High Nutrient (antihistamine rich) Lamb Spring Rolls

High nutrient antihistamine rich lamb spring rolls

I miss Vietnamese food so much. I used to eat it practically every weekend before my histamine intolerance diagnosis, even, amusingly, when I was living in Bangkok. Thai food was just way to spicy for me, and I suspect the MSG was wreaking havoc on my insides.

Though I do love the lightness of Vietnamese summer rolls (ie un-fried spring rolls), I was really in the mood for something a little naughty. It had just been one of those weeks you know? So I had a go at re-imagining my favourite Vietnamese pork spring rolls. Except without mushrooms (histamine), fish sauce (histamine, common sense) and a bunch of other stuff that makes me drool.

My usual high nutrient spin sent me down the Indian path rather than Vietnamese. I really wasn’t sure these would work out.

Guess what? Having had these little fingers of messy joy, I’m now drooling over making them again. Am I allowed to say that about something I made myself?? It seems wrong somehow.

The tamarind and curry leaves (the chutney still tastes great without either!) gave the shallots an incredibly rich depth of flavour, the mung bean noodles gave the lamb mince a lovely moistness and it was all topped off with the satisfaction of crunching into a healthily baked crust.

Make these a little smaller and they’re a perfect party finger food that no guest will guess is a (low histamine, antihistamine, anti-inflammatory) health food.

They’ll also taste great stuffed with any lovely veggies of your choosing.

Though already low oxalate (if you don’t have a lot of other oxalates that day), you can go lower by omitting the noodles. I’m watching my oxalates and I was totally fine with this.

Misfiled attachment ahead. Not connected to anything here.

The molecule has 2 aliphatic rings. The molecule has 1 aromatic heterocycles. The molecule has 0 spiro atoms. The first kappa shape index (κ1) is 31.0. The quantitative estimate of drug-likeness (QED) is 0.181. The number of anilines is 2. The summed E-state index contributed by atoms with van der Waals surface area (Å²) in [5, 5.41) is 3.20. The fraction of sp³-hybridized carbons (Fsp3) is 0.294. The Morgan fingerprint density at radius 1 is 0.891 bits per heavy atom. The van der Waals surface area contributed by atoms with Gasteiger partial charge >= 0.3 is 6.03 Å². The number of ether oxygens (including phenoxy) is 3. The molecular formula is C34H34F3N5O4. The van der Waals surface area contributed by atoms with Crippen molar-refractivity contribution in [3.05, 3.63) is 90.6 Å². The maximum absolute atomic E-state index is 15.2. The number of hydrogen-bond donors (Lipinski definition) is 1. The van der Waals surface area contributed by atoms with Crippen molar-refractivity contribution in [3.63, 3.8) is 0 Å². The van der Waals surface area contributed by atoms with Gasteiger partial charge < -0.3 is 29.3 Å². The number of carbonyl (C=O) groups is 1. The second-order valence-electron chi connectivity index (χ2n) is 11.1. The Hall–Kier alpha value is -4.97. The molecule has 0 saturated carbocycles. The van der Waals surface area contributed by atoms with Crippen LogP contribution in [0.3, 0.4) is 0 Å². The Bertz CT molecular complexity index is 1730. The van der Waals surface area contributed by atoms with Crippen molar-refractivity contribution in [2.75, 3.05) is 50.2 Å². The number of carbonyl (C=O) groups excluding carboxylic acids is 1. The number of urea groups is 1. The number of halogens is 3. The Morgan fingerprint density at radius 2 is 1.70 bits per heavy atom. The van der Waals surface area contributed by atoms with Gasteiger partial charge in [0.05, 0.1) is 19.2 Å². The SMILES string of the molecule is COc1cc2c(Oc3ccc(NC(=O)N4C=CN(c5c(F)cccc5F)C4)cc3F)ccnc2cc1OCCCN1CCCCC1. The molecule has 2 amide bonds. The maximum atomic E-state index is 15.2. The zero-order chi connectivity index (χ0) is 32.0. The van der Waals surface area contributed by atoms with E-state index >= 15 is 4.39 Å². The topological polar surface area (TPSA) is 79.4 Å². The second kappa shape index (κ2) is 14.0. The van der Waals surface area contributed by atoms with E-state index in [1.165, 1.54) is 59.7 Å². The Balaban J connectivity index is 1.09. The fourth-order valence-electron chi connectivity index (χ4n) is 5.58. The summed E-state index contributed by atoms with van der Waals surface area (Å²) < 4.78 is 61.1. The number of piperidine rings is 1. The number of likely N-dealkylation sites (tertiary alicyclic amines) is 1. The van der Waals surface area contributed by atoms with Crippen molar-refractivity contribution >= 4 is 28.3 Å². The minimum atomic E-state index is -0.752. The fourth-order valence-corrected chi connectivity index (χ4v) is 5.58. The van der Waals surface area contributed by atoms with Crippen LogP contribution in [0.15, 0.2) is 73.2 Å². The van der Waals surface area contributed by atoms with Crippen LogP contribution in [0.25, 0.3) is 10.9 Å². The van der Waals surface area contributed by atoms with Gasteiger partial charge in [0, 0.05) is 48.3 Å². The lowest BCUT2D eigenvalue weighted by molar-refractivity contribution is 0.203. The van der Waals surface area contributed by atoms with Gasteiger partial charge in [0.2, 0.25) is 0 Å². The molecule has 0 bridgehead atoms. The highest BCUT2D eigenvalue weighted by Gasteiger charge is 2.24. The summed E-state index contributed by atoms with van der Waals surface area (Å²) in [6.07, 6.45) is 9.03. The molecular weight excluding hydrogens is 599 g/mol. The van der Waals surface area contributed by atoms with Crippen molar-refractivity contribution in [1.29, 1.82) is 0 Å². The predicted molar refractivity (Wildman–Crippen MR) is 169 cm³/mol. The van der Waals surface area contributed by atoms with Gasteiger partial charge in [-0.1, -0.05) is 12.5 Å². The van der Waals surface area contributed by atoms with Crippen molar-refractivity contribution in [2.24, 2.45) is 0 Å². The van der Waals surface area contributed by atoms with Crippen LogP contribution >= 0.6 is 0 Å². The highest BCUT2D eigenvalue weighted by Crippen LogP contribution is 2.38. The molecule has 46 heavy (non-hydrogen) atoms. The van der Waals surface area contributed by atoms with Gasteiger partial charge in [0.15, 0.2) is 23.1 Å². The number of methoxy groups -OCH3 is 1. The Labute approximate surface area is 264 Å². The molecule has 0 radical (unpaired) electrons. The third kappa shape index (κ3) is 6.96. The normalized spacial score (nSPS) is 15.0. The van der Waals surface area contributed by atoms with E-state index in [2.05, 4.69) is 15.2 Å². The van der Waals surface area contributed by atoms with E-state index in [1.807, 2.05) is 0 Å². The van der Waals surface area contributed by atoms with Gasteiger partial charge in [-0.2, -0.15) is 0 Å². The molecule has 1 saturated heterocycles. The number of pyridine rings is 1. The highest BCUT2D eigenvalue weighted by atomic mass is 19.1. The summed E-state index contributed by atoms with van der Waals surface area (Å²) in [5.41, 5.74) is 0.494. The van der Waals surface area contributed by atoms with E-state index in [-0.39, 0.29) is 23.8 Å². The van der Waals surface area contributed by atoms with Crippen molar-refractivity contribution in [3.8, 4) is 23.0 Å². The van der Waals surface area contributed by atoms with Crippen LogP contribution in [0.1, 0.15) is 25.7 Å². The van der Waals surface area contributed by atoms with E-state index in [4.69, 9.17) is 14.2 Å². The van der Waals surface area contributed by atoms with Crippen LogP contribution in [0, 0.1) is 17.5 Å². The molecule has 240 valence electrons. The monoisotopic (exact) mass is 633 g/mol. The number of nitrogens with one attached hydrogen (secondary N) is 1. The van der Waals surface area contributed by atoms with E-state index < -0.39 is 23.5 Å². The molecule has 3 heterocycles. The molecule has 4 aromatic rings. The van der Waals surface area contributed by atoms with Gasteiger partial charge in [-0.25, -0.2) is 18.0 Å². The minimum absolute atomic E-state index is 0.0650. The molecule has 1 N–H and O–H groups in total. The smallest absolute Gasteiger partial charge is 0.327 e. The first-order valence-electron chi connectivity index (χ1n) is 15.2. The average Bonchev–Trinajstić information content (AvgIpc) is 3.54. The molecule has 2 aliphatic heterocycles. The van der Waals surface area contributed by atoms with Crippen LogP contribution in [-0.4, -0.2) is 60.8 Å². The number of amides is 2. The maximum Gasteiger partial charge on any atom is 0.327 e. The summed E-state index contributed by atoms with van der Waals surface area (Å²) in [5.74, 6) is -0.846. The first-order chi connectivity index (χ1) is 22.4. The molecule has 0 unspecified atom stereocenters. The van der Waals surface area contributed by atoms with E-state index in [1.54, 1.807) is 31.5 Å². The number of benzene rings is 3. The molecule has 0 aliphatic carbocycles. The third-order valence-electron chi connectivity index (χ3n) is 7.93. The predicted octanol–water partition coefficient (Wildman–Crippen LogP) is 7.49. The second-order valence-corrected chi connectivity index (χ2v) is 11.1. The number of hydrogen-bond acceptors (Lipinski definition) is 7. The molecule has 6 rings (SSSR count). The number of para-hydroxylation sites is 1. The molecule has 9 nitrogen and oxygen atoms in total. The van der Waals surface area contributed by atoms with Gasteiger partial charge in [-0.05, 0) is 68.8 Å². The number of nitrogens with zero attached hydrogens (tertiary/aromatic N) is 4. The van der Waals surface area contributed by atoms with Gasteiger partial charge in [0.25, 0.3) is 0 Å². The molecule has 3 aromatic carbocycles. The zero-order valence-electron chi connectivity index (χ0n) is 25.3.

Here’s the high nutrient, antihistamine and anti-inflammatory breakdown (see the Anti-cookbook for a six page list of antihistamine and anti-inflammatory foods):

Shallots are high in histamine lowering quercetin and as such are an antihistamine food [1]. They also possess significant cancer fighting and anti-inflammatory properties [2].

Curry leaves are as effective at reducing histamine induced inflammation as Diclofenac (one of the world’s most commonly prescribed anti-inflammatories) [3] and have been shown to inhibit mast cell degranulation [4].

Fenugreek has been shown to be effective in reducing histamine and serotonin induced inflammation [5].

Tamarind leaves possess mast cell stabilising properties, but the fruit is fermented, which may be problematic for some [6].

Nigella sativa is a potent H1 and H2 receptor antagonist (like claritin and zantac for example) [7].

Basil (all varieties) has been shown to exhibit H1 and H2 receptor antagonism and is highly anti-inflammatory [8].

Please do remember that even antihistaminic foods can cause serious reactions, including anaphylaxis. Please consult with your doctor or medical practitioner before adding new foods to your diet.


Antihistamine Rich (baked) Lamb Spring Rolls w/Tamarind Chutney

Prep Time: 10mins| Cook Time: 20mins | Servings: 2-4 | Difficulty: Easy

You’ll find more recipes like this in my books Anti-Recipes and The Anti-Cookbook



4 shallots, peeled and quartered

1 clove garlic, finely chopped

Fresh red chili, to taste

Fenugreek seeds, to taste

1/2 tsp nigella sativa seeds (or to taste)

1 tbsp tamarind paste

4 curry leaves (optional)

Oil (I use olive)

Spring rolls

2 cups cubed lamb

1 large shallot/medium onion